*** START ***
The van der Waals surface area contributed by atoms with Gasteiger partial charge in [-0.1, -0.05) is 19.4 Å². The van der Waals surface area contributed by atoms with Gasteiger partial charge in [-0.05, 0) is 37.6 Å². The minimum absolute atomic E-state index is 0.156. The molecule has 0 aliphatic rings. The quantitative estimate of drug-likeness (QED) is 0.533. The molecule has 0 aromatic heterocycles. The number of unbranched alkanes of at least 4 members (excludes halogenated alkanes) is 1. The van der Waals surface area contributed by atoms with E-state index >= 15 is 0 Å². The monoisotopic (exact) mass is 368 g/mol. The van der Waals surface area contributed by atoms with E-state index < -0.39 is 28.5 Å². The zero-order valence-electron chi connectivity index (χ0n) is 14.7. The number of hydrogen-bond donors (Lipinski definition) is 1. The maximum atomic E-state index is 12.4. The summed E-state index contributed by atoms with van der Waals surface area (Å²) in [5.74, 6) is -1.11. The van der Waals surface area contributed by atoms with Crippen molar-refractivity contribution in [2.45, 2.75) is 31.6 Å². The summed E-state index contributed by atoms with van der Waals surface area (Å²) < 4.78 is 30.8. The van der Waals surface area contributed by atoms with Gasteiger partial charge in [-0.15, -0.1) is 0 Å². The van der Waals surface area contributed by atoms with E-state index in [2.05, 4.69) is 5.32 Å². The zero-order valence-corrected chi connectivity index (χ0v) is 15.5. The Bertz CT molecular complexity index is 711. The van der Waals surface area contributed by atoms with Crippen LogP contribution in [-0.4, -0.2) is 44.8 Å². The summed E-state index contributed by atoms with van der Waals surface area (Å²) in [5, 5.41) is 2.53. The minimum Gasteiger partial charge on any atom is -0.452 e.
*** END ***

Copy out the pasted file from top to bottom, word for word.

The van der Waals surface area contributed by atoms with Gasteiger partial charge in [-0.1, -0.05) is 19.4 Å². The van der Waals surface area contributed by atoms with Gasteiger partial charge in [-0.05, 0) is 37.6 Å². The minimum absolute atomic E-state index is 0.156. The molecule has 0 aliphatic rings. The quantitative estimate of drug-likeness (QED) is 0.533. The molecule has 0 aromatic heterocycles. The number of unbranched alkanes of at least 4 members (excludes halogenated alkanes) is 1. The van der Waals surface area contributed by atoms with E-state index >= 15 is 0 Å². The monoisotopic (exact) mass is 368 g/mol. The van der Waals surface area contributed by atoms with E-state index < -0.39 is 28.5 Å². The zero-order valence-electron chi connectivity index (χ0n) is 14.7. The number of hydrogen-bond donors (Lipinski definition) is 1. The maximum atomic E-state index is 12.4. The summed E-state index contributed by atoms with van der Waals surface area (Å²) in [5.74, 6) is -1.11. The van der Waals surface area contributed by atoms with Crippen molar-refractivity contribution in [2.45, 2.75) is 31.6 Å². The summed E-state index contributed by atoms with van der Waals surface area (Å²) < 4.78 is 30.8. The van der Waals surface area contributed by atoms with Gasteiger partial charge in [-0.15, -0.1) is 0 Å². The van der Waals surface area contributed by atoms with E-state index in [2.05, 4.69) is 5.32 Å². The zero-order valence-corrected chi connectivity index (χ0v) is 15.5. The Bertz CT molecular complexity index is 711. The van der Waals surface area contributed by atoms with Crippen LogP contribution in [-0.4, -0.2) is 44.8 Å². The summed E-state index contributed by atoms with van der Waals surface area (Å²) in [5, 5.41) is 2.53. The minimum Gasteiger partial charge on any atom is -0.452 e.